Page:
In this regard, China’s ESG investment can be said to have just started. Data show that as of October 26, there have been more than 15 public offering of funds focusing on ESG investment in China, with a total fund size of about RMB 76.6 billion, an increase of more than 32 times over the same period last year. In addition, many private equity investment institutions have also studied ESG investment strategies as an important part of the A-share investment model. Since 2019, global pension funds and other large international asset management institutions have listed ESG investment strategy as an indispensable “entry threshold” when choosing domestic investment institutions to entrust A-share investment fund management.

However, China’s A-share market has not yet made ESG reporting mandatory for listed companies. There are 4,000 listed companies in the A-share market, but less than one-third of them have adopted ESG information disclosure. Moreover, the reports disclosed by these companies were not complete and standardized enough. Many listed companies still conceal, omit, and dilute information about environmental penalties, rectifications, and other problems, which affect investors’ judgment of the company. From the perspective of investors, the research and development of ESG investment strategy in China is still in its infancy, and many institutions still face the dilemma of incomplete information access and insufficient data analysis ability. Many institutions need to rely on the models and algorithms of international institutions for research and investment, and there is a significant gap with international institutions in the overall ESG investment model.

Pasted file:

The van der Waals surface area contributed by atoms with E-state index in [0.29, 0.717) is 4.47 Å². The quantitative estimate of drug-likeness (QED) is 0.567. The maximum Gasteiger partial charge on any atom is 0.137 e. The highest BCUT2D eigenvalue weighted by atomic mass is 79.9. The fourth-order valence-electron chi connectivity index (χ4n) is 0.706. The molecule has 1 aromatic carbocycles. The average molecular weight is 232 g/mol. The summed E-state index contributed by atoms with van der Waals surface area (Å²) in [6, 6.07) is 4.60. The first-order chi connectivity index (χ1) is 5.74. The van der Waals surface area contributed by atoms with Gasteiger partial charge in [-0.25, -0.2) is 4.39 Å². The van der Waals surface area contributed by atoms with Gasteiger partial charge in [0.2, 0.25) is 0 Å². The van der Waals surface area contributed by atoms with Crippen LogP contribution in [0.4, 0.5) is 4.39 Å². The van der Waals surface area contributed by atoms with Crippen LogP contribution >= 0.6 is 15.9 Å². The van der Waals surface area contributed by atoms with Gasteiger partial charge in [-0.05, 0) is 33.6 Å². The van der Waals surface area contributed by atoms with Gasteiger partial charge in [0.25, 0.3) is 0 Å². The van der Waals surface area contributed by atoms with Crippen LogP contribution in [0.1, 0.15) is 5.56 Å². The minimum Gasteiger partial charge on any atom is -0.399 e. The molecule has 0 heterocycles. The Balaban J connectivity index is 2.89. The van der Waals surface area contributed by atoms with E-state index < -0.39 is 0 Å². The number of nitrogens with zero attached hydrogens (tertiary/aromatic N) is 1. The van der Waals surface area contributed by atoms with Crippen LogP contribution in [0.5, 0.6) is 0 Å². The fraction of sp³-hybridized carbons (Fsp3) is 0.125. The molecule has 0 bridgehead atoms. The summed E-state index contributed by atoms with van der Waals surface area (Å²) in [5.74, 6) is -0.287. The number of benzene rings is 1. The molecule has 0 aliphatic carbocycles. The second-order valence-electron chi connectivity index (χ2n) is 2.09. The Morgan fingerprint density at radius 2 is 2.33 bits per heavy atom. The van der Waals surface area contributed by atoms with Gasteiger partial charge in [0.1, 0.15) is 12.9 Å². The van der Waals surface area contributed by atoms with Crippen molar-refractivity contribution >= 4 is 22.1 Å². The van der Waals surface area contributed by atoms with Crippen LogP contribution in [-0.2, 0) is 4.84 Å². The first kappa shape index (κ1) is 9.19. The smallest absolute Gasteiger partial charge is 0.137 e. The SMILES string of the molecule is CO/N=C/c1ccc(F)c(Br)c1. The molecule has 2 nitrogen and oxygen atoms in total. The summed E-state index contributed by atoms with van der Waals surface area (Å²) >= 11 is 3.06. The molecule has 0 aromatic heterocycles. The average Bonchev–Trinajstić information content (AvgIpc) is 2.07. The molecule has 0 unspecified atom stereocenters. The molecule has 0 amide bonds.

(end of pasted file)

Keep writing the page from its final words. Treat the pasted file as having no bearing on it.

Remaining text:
In the context of China’s promotion of financial system reform and continuous intensification of capital market reform, there is a growing need to strengthen the ecological construction of ESG investment. This can promote the reform of the capital market with corporate information disclosure as the main driver. It can also help listed companies to strengthen corporate governance, further improve the efficiency of management, help companies to establish a long-term development strategy, and form a virtuous circle between capital and the real economy.

Relatively speaking, China still lacks a complete ecosystem for ESG investment, and there is a gap between China’s ESG investment and advanced international standards in terms of data, standards, professional capabilities, investment research, investor education, and other aspects. Under this circumstance, Chinese institutional investors will face strong competition from overseas institutions in the field of ESG investment; meanwhile, the Chinese financial market will also face competition from the international market, which has a dominant position in terms of investment rules and standards, etc. This gap may widen the gap between China’s financial market and the international market in terms of resource allocation efficiency as a whole, and make it difficult for China to take the lead and initiative on environmental issues.

Founder of Anbound Think Tank in 1993, Chan Kung is one of China’s renowned experts in information analysis. Most of Chan Kung‘s outstanding academic research activities are in economic information analysis, particularly in the area of public policy.

Wei Hongxu, graduated from the School of Mathematics of Peking University with a Ph.D. in Economics from the University of Birmingham, UK in 2010 and is a researcher at Anbound Consulting, an independent think tank with headquarters in Beijing.